Ark. adopts U.S.'s most restrictive abortion law GOP blocks judicial nominee Lion kills park intern-volunteer Gitmo-bound barge loses cargo
LITTLE ROCK, Ark. -- Arkansas lawmakers overrode a veto Wednesday and gave the state the most restrictive abortion law in the nation -- a near-ban on the procedure from the 12th week of pregnancy on. A day after the Republican-led state Senate voted to override Democratic Gov. Mike Beebe's veto, the GOP-controlled House voted 56-33 to do the same.
The vote comes less than a week after the Legislature overrode a veto of a separate bill banning most abortions starting in the 20th week of pregnancy. That bill took effect immediately after the final override vote The 12-week ban wouldn't take effect until this summer.
Beebe rejected both measures for the same reasons, saying they were unconstitutional and contradicted the 1973 Roe v. Wade ruling that legalized abortion until a fetus could viably survive outside the womb. A fetus is generally considered viable at 22 to 24 weeks.
The 12-week ban would prohibit abortions from the point when a fetus' heartbeat can typically be detected using an abdominal ultrasound. It includes exemptions for rape, incest, the life of the mother and highly lethal fetal disorders. The 20-week prohibition is based on the claim that a fetus can feel pain by the 20th week.
WASHINGTON -- Senate Republicans on Wednesday blocked the confirmation of federal appeals court nominee Caitlin Halligan.
A majority of senators, 51, supported Halligan's nomination, but Democrats needed 60 votes in the 100-member Senate to get it past Republican objections.
Citing her work on lawsuits against gun manufacturers and on behalf of illegal immigrants, Republicans said Halligan is too liberal to sit on the U.S. Court of Appeals for the District of Columbia. The National Rifle Association opposed her nomination.
Democrats said the effort to block Halligan, who was first nominated to the appeals court in September 2010 to fill the seat vacated by John Roberts when he was elevated to chief justice of the Supreme Court in 2005, also is about maintaining a conservative majority on a key appellate court. There are currently four vacancies on the court, with nominees from Republican presidents holding a 4-3 majority.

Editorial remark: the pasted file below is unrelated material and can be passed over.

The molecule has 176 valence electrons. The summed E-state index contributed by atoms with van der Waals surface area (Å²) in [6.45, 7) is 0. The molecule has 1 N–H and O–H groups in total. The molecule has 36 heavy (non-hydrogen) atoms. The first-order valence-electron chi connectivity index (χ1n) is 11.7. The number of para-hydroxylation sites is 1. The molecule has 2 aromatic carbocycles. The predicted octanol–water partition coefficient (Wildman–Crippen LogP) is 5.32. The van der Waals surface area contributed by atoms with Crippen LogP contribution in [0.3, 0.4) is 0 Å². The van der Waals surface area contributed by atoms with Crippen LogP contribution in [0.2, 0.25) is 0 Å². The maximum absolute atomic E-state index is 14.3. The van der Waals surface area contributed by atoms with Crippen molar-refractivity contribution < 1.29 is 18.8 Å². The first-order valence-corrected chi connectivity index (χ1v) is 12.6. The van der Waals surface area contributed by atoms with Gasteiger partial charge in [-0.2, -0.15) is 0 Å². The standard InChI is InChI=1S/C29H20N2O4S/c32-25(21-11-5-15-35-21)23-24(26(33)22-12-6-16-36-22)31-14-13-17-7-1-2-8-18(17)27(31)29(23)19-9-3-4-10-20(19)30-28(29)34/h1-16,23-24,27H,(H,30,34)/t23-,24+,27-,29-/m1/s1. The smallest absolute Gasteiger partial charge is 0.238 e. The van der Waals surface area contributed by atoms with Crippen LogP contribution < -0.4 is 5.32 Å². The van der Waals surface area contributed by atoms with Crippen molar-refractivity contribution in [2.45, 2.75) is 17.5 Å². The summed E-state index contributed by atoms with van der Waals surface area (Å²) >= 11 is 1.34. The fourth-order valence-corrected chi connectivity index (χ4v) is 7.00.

DUNLAP, Calif. -- A female intern-volunteer was killed Wednesday by a lion at a private wild animal park in central California, the founder of the facility said.
Cat Haven founder and executive director Dale Anderson was crying as he read a one-sentence statement about the fatal mauling at the exotic animal zoo he has operated since 1993. The intern was attacked and killed when she entered the lion's enclosure, he said.
The male African lion, a 4-year-old male named Couscous, had been raised at Cat Haven since it was a cub, said Tanya Osegueda, a spokeswoman for Project Survival, the nonprofit that operates Cat Haven.
Investigators were trying to determine why the intern was inside the enclosure and what might have provoked the attack.
MIAMI -- All 22 shipping containers that toppled off a U.S. Navy contract barge bound for the Navy base at Guantanamo Bay, Cuba, have sunk to the bottom of the Atlantic Ocean, no longer presenting a seafaring hazard, the Coast Guard said Wednesday.
The tugboat Spence was towing the 91-foot-long Atlantic Trader barge from Jacksonville, Fla., to Guantanamo when the mishap occurred Monday 18 miles east of Key Biscayne, the Coast Guard said. Ten heavily loaded, less buoyant containers sank immediately. Some others, including well-sealed refrigerated containers, floated for more than a day before finally settling on the sea floor by Wednesday afternoon.
The barge was towed into Port Everglades.